I am thinking of repotting this spring to make sure there aren’t any big lumps of clay around the roots and stimulate some more vigerous growth. Eventually i’ll have to make some more decisions about branching, but I think i’ve let enough light in that I can focus on working the roots for a year or two.
For the repot I am thinking an idle Anderson flat should allow me to start flattening the root dimensions some. Rather than a HBR, i’ll probably first sweep the top soil off in order to determine how much will need to come off the bottom to get the height in line with the shallower Anderson flat. And rather than sawing off the bottom I may try to cut a plus sign into the bottom and try to bring the quarters out. Of course that is my plan without having any idea what is under there. It might be quite dense given the trunk thickness. I’ll use pumice, dme, scoria spaghnum and a bit of well aged compost as these seem to appreciated some organics in the mix.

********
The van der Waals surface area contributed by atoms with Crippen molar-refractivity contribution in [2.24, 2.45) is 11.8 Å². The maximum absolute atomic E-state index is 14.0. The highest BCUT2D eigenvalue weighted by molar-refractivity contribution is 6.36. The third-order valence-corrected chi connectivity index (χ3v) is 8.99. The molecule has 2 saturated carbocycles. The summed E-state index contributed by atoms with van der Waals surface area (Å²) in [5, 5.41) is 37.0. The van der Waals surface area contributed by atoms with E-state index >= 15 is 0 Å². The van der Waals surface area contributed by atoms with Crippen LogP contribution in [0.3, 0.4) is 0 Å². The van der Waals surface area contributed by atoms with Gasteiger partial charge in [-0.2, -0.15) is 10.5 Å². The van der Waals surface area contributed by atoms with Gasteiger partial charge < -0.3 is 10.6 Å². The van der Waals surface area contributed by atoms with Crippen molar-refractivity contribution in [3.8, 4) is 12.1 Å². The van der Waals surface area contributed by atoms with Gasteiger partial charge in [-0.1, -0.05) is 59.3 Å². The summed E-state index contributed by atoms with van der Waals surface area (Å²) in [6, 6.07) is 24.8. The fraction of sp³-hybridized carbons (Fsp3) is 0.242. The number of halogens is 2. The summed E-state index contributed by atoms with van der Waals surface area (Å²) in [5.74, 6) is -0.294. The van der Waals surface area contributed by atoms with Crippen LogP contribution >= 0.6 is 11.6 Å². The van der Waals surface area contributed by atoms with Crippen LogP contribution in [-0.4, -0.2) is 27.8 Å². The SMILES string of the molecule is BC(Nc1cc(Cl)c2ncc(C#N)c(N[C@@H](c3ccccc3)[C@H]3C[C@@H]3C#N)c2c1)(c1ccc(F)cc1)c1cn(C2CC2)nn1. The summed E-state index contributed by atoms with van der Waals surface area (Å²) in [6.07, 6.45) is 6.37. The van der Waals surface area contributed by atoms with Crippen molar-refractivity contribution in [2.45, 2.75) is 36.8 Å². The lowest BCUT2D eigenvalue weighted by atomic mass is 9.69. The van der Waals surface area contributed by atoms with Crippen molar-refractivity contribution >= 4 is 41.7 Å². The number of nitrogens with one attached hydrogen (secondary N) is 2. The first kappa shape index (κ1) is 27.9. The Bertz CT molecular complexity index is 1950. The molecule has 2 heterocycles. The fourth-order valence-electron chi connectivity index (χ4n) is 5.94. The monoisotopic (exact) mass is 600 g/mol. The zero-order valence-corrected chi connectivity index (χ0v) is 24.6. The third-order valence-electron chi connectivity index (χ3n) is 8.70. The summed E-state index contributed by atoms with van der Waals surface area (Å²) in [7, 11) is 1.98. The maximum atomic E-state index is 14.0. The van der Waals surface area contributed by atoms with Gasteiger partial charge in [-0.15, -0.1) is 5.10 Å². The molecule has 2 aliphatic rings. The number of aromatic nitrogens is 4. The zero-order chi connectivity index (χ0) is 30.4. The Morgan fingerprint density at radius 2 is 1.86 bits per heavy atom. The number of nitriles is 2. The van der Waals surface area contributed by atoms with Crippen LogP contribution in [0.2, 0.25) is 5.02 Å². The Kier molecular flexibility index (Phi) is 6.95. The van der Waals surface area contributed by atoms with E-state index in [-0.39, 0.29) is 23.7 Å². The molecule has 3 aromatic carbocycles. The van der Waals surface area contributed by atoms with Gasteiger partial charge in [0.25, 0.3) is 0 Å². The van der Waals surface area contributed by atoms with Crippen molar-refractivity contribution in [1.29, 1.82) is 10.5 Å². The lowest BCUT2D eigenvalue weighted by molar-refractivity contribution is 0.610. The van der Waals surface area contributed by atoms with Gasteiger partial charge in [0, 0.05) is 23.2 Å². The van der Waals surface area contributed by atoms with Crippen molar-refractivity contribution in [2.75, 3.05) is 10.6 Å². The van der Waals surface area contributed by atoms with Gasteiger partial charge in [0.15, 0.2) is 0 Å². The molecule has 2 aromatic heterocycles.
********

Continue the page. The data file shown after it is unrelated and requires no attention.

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on the IL-WI border, a mile from ''da Lake''
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#5
I have had no trouble with bare root eastern hemlock seedlings.

I would be tempted to just go ahead and bare root it to get rid of the clay. Do not do any further styling or pruning after repotting until new growth says it recovered. Maybe 12 to 24 months before working the tree again after repotting.

But that is my thought.
 
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#6
The fact that I was able to collect one of these from the “wild” agrees with you, that these are pretty resilient to